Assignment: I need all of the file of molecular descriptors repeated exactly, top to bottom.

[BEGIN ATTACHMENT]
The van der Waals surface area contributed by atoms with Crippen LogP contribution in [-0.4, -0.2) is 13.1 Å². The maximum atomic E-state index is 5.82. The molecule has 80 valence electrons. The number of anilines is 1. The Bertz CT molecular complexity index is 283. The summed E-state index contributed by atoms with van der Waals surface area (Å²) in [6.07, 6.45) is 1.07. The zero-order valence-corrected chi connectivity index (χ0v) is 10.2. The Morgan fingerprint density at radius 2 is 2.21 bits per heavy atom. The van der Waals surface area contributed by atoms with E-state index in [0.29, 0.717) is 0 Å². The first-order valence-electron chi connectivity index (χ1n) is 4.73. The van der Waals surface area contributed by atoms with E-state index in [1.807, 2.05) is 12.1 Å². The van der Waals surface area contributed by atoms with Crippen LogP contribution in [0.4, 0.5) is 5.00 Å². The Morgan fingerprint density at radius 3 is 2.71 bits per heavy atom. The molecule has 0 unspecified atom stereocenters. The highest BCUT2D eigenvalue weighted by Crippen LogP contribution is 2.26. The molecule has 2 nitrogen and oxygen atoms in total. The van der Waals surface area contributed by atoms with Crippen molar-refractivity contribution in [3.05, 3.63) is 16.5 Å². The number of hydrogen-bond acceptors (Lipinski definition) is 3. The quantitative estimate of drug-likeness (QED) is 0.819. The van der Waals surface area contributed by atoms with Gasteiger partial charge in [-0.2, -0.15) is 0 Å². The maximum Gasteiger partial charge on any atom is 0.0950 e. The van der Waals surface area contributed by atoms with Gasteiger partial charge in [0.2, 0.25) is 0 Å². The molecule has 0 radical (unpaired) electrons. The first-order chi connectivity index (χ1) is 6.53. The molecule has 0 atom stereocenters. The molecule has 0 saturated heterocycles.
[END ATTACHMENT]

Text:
The van der Waals surface area contributed by atoms with Crippen LogP contribution in [-0.4, -0.2) is 13.1 Å². The maximum atomic E-state index is 5.82. The molecule has 80 valence electrons. The number of anilines is 1. The Bertz CT molecular complexity index is 283. The summed E-state index contributed by atoms with van der Waals surface area (Å²) in [6.07, 6.45) is 1.07. The zero-order valence-corrected chi connectivity index (χ0v) is 10.2. The Morgan fingerprint density at radius 2 is 2.21 bits per heavy atom. The van der Waals surface area contributed by atoms with E-state index in [0.29, 0.717) is 0 Å². The first-order valence-electron chi connectivity index (χ1n) is 4.73. The van der Waals surface area contributed by atoms with E-state index in [1.807, 2.05) is 12.1 Å². The van der Waals surface area contributed by atoms with Crippen LogP contribution in [0.4, 0.5) is 5.00 Å². The Morgan fingerprint density at radius 3 is 2.71 bits per heavy atom. The molecule has 0 unspecified atom stereocenters. The highest BCUT2D eigenvalue weighted by Crippen LogP contribution is 2.26. The molecule has 2 nitrogen and oxygen atoms in total. The van der Waals surface area contributed by atoms with Crippen molar-refractivity contribution in [3.05, 3.63) is 16.5 Å². The number of hydrogen-bond acceptors (Lipinski definition) is 3. The quantitative estimate of drug-likeness (QED) is 0.819. The van der Waals surface area contributed by atoms with Gasteiger partial charge in [-0.2, -0.15) is 0 Å². The maximum Gasteiger partial charge on any atom is 0.0950 e. The van der Waals surface area contributed by atoms with Gasteiger partial charge in [0.2, 0.25) is 0 Å². The molecule has 0 radical (unpaired) electrons. The first-order chi connectivity index (χ1) is 6.53. The molecule has 0 atom stereocenters. The molecule has 0 saturated heterocycles.